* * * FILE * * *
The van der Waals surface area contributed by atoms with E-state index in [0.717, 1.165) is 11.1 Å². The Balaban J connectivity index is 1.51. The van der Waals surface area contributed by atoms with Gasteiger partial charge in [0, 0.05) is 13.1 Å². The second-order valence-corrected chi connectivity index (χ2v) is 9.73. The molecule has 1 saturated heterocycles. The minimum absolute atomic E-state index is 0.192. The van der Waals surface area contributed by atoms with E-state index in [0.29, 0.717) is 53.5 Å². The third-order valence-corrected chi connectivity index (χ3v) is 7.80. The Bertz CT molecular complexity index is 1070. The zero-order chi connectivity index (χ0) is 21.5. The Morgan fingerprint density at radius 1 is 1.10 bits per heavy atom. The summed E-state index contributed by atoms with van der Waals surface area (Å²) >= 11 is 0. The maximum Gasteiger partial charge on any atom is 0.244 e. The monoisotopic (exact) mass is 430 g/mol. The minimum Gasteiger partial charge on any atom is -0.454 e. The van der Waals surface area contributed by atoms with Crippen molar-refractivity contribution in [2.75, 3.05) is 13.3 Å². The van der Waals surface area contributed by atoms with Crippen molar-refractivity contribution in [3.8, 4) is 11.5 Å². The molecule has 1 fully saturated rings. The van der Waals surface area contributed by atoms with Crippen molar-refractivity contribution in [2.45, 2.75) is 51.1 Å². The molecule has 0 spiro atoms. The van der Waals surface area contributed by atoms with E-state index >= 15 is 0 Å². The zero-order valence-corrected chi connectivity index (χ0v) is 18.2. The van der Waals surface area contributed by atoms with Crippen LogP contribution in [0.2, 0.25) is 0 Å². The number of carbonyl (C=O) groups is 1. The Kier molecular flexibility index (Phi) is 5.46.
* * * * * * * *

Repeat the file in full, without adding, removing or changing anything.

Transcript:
The van der Waals surface area contributed by atoms with E-state index in [0.717, 1.165) is 11.1 Å². The Balaban J connectivity index is 1.51. The van der Waals surface area contributed by atoms with Gasteiger partial charge in [0, 0.05) is 13.1 Å². The second-order valence-corrected chi connectivity index (χ2v) is 9.73. The molecule has 1 saturated heterocycles. The minimum absolute atomic E-state index is 0.192. The van der Waals surface area contributed by atoms with E-state index in [0.29, 0.717) is 53.5 Å². The third-order valence-corrected chi connectivity index (χ3v) is 7.80. The Bertz CT molecular complexity index is 1070. The zero-order chi connectivity index (χ0) is 21.5. The Morgan fingerprint density at radius 1 is 1.10 bits per heavy atom. The summed E-state index contributed by atoms with van der Waals surface area (Å²) >= 11 is 0. The maximum Gasteiger partial charge on any atom is 0.244 e. The monoisotopic (exact) mass is 430 g/mol. The minimum Gasteiger partial charge on any atom is -0.454 e. The van der Waals surface area contributed by atoms with Crippen molar-refractivity contribution in [2.75, 3.05) is 13.3 Å². The van der Waals surface area contributed by atoms with Crippen molar-refractivity contribution in [3.8, 4) is 11.5 Å². The molecule has 1 fully saturated rings. The van der Waals surface area contributed by atoms with Crippen molar-refractivity contribution in [2.45, 2.75) is 51.1 Å². The molecule has 0 spiro atoms. The van der Waals surface area contributed by atoms with E-state index >= 15 is 0 Å². The zero-order valence-corrected chi connectivity index (χ0v) is 18.2. The van der Waals surface area contributed by atoms with Crippen LogP contribution in [0.2, 0.25) is 0 Å². The number of carbonyl (C=O) groups is 1. The Kier molecular flexibility index (Phi) is 5.46.